The chancellor said the timing was right for British business and taxpayers to start selling off part of the 79% stake in the Edinburgh-based bank, even though the shares are worth £13bn less than the state paid for them during the financial crisis. The shares will be sold to major City institutions in the coming months. An offer for members of the public, as has been promised for Lloyds Banking Group, could follow.
Osborne also backed a move by the Bank of England governor Mark Carney to impose tougher punishments on bankers who rig markets. Carney warned City traders they should face up to 10 years in jail for abusing markets as he pledged to end “the age of irresponsibility” that has gripped the financial sector.
The government pumped £45bn into RBS in 2008 to stave off bankrupcty and the taxpayer’s investment is now valued at £32bn. The sell-off could take “some years and will likely involve all types of investors”, Osborne said.
Speaking to an audience of top bankers at London’s Mansion House in the heart of the City, the chancellor said the government would still make a £14.3bn profit on the rescue programme for banks. This figure is reached by adding in the proceeds of share sales from Lloyds, along with cash generated from Northern Rock and the mortgage arm of Bradford & Bingley, which were also rescued during the financial crisis.
“It’s the right thing to do for British businesses and British taxpayers. Yes, we may get a lower price than Labour paid for it. But the longer we wait, the higher the price the whole economy will pay,” said Osborne.
“And when you take the banks in total, we’re making sure taxpayers get back billions more than they were forced to put in”.
By signalling a sell-off of the RBS stake, the chancellor is hoping that City investors will be encouraged by the diminished prospect of the government meddling in the bank. The shares closed on Wednesday night at 354p, below the 502p average price paid for them during the crisis.
Osborne presented his case for a sell-off after commissioning a report from investment bankers at Rothschild and seeking the advice of Mark Carney, the governor of the Bank of England. Rothschild concludes that RBS shares may never return to their pre-crisis levels and the current share price “fairly reflects the fundamental value of the bank”.
Osborne blamed the bailout on Labour. “I was not responsible for the bailout of RBS or the price paid then for shares bought by the taxpayer: but I am responsible for getting the best deal now for the taxpayer and doing whatever I can to support the British economy,” he said.
In a letter to Osborne, published on Wednesday night, Carney said: “Continued public ownership without a foreseeable endpoint runs risks including limiting RBS’s future strategic options, and continuing the perception that taxpayers bear responsibility for RBS losses. In these regards, there could be considerable net costs to taxpayers of further delaying the start of a sale.”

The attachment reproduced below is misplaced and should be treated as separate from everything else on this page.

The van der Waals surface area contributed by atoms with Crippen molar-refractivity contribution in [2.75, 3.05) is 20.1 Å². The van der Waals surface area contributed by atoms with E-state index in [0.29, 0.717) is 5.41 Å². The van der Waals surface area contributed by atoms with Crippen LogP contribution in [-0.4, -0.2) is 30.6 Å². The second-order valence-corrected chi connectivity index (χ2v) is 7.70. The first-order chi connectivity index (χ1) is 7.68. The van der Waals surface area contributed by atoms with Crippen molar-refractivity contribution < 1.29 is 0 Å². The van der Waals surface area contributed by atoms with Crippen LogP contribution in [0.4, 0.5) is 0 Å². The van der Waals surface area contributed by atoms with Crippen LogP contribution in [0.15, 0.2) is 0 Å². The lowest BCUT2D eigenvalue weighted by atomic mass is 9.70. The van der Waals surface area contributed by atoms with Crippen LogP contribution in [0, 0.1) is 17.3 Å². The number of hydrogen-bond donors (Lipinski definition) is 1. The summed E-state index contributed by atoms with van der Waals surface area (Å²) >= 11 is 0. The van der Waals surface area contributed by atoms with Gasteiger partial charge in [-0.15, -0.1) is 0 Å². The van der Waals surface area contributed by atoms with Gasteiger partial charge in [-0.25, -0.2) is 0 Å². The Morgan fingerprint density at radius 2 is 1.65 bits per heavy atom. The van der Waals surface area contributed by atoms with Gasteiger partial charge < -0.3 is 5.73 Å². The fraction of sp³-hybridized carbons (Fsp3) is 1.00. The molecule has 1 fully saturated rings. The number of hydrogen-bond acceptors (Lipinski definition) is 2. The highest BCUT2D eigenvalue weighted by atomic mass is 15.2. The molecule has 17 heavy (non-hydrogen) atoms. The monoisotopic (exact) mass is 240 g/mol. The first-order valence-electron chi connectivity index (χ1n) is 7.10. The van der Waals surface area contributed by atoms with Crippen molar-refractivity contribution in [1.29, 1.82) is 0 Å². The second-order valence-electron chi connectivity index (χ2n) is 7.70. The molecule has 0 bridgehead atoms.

Two years ago, Osborne used his Mansion House speech to signal a sell-off the stake in Lloyds, which then stood at 43% and on Wednesday fell to below 18% after more shares were sold on the stock market. In his 2011 speech, he put Northern Rock up for sale, and a deal was later clinched with Virgin Money.
The analysis by Rothschild concludes that a multibillion-pound lawsuit that RBS faces from the US authorities relating to the subprime mortgage crisis and expected later this year will not damage the bank’s fragile share price.
Unveiling his plan to clampdown on rogue bankers, Carney referred to the $150bn (£96bn) worth of fines that have been imposed on major global banks since 2008. He said these had deprived the worldwide economy of $3tn of credit. The misdeeds had raised borrowing costs, led to companies holding back investment and dissuaded people from moving home, he said.
He set out plans to inject more regulation in the fixed-income, currency and commodities (FICC) markets that have witnessed many of the recent fines for market rigging, including a market standards board to draw up and police codes of conduct.
“For the best of the industry this won’t be new. This is just how you run your business. But for others who free-ride on your reputations: the age of irresponsibility is over,” said Carney.
Osborne added: “The public rightly asks why it is after so many scandals, and such cost to the country, so few individuals have faced punishment in the courts.”
The chancellor also set out terms for the UK’s renegotiation of EU membership. “Among the principles we seek to establish in this renegotiation are these simple ones: fairness between the euro-ins and the euro-outs enshrined, and the integrity of the single market preserved,” he said.
Osborne, who last night sanctioned a further sell-off of Royal Mail, said 1% was being kept back for the company’s employees. More details are expected on Thursday.
This article was written by Jill Treanor, for theguardian.com on Wednesday 10th June 2015 21.00 Europe/Londonguardian.co.uk © Guardian News and Media Limited 2010